What Is a Debt Consolidation Loan?
A debt consolidation loan is a type of financing for people that have multiple debts. It allows them to consolidate (or combine) all of their debts into one new loan.
Although debt consolidation loans can be used to reduce the number of billing calls you receive from multiple lenders.
What else can you do?
- You make one monthly payment to one place instead of many
- Opportunity to improve your credit score over time by making timely payments
Secured Debt Consolidation Loans Vs. Unsecured
The two main types of consolidation loans are secured and unsecured. Secured loans are linked to an asset (home, car, real estate) that serves as collateral against default on your loan. Unsecured loans are not related to assets and are based largely on your credit history because it is considered high risk for a lender.
Secured loan: positive and negative
- Easier to get from a lender
- Higher loan amount granted
- Lowest interest rate
- Possible tax deductible interest rate
- Longer repayment terms (higher interest cost over time)
- Risk of loss of assets
Unsecured loan: positive and negative
- No risk of assets
- Shorter depreciation term (lower interest cost over time)
- More difficult to obtain from a lender (high risk borrower)
- Less amount borrowed
- Higher interest rate
- No tax advantage
The simplest type of consolidation loan could be a credit card balance transfer with 0% interest. If your credit is strong enough, a card company can allow you to consolidate the debt of several cards and put them all on one card at no charge per transfer and no interest for a limited period, usually 12 to 18 months.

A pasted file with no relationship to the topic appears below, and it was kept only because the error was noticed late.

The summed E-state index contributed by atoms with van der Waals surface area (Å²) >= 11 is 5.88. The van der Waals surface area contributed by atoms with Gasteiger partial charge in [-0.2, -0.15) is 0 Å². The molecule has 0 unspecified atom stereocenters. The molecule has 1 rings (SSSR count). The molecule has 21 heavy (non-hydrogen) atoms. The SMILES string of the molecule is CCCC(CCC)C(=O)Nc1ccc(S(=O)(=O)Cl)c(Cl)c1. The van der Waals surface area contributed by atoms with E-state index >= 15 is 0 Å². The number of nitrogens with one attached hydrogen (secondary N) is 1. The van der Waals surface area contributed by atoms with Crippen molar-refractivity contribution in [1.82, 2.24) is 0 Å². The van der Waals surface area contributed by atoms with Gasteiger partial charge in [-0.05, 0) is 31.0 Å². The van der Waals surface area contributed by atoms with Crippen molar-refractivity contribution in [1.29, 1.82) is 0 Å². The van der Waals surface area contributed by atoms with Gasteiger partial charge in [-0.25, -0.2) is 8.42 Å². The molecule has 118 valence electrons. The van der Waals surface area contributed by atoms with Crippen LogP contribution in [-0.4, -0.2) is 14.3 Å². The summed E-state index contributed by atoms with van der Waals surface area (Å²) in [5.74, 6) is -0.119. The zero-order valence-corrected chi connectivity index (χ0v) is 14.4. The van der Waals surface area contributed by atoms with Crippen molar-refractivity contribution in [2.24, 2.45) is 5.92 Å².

Another option is a consolidation loan from a credit union or a linked online lender. Qualification requirements are generally less stringent than banks. Your application is quickly evaluated and interest rates are generally more favorable than what you currently pay.
How Does A Debt Consolidation Loan Affect My Credit?
A debt consolidation loan can give you the opportunity to improve your credit if you use it as a financial plan instead of just changing the debt. When you buy your consolidated loan, your credit card debt will be fully paid and you will focus on paying off your single new loan.
If you need a consolidation loan, you can assume that your credit has already been affected by late payments. As your score will not improve immediately, timely repayments of the new loan will begin to have a positive impact on your credit rating over time.
If you do not have a good credit rating, talk to a credit counselor at a nonprofit credit counseling agency to examine other options. They can recommend a debt management program that will help you set a budget and pay off debt within 3 to 5 years.
Keep in mind that not all financial problems can be solved by a debt consolidation program. There are certain situations where debt settlement or even bankruptcy is the best solution to the problem.
Useful Tips to Remember When Signing a Debt Consolidation Loan Agreement
- Do your research. Different banks offer competitive loan rates and variable repayment terms. Keep your options open because credit unions can also compete with the bank’s competitive rates.
- Stay on budget. Before repaying the monthly payments on your consolidation loan, look at your income in relation to your expenses to determine a realistic monthly payment.
- Make the loan a priority. Do not ask your eligibility for new credit card deals or accumulate additional debts on your existing cards because both will have a negative effect on your credit score.